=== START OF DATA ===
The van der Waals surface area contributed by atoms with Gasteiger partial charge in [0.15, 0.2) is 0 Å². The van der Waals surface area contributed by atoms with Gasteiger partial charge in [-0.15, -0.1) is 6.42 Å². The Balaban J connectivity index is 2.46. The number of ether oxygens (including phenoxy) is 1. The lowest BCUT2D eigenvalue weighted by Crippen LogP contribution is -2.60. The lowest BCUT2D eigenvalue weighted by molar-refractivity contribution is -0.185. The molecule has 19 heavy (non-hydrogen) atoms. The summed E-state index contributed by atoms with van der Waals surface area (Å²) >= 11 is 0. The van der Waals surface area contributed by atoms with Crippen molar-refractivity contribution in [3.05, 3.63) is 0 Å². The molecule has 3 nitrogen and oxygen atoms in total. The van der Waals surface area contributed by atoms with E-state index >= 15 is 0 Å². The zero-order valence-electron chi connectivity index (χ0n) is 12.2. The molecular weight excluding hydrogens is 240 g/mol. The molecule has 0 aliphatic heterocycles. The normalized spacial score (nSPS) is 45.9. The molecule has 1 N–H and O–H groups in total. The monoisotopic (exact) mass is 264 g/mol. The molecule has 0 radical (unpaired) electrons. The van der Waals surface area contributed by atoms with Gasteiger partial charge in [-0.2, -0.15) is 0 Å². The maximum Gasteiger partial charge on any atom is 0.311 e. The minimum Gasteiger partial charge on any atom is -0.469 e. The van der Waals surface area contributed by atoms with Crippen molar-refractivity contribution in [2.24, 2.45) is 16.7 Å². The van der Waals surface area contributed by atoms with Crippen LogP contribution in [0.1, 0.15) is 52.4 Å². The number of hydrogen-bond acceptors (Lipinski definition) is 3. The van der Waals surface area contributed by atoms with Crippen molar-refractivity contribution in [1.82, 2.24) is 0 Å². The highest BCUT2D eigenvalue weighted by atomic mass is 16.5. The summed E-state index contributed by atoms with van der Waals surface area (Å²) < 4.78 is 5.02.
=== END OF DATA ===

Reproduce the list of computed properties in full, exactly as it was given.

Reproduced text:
The van der Waals surface area contributed by atoms with Gasteiger partial charge in [0.15, 0.2) is 0 Å². The van der Waals surface area contributed by atoms with Gasteiger partial charge in [-0.15, -0.1) is 6.42 Å². The Balaban J connectivity index is 2.46. The number of ether oxygens (including phenoxy) is 1. The lowest BCUT2D eigenvalue weighted by Crippen LogP contribution is -2.60. The lowest BCUT2D eigenvalue weighted by molar-refractivity contribution is -0.185. The molecule has 19 heavy (non-hydrogen) atoms. The summed E-state index contributed by atoms with van der Waals surface area (Å²) >= 11 is 0. The van der Waals surface area contributed by atoms with Crippen molar-refractivity contribution in [3.05, 3.63) is 0 Å². The molecule has 3 nitrogen and oxygen atoms in total. The van der Waals surface area contributed by atoms with E-state index >= 15 is 0 Å². The zero-order valence-electron chi connectivity index (χ0n) is 12.2. The molecular weight excluding hydrogens is 240 g/mol. The molecule has 0 aliphatic heterocycles. The normalized spacial score (nSPS) is 45.9. The molecule has 1 N–H and O–H groups in total. The monoisotopic (exact) mass is 264 g/mol. The molecule has 0 radical (unpaired) electrons. The van der Waals surface area contributed by atoms with Gasteiger partial charge in [-0.2, -0.15) is 0 Å². The maximum Gasteiger partial charge on any atom is 0.311 e. The minimum Gasteiger partial charge on any atom is -0.469 e. The van der Waals surface area contributed by atoms with Crippen molar-refractivity contribution in [2.24, 2.45) is 16.7 Å². The van der Waals surface area contributed by atoms with Crippen LogP contribution in [0.1, 0.15) is 52.4 Å². The number of hydrogen-bond acceptors (Lipinski definition) is 3. The van der Waals surface area contributed by atoms with Crippen molar-refractivity contribution in [1.82, 2.24) is 0 Å². The highest BCUT2D eigenvalue weighted by atomic mass is 16.5. The summed E-state index contributed by atoms with van der Waals surface area (Å²) < 4.78 is 5.02.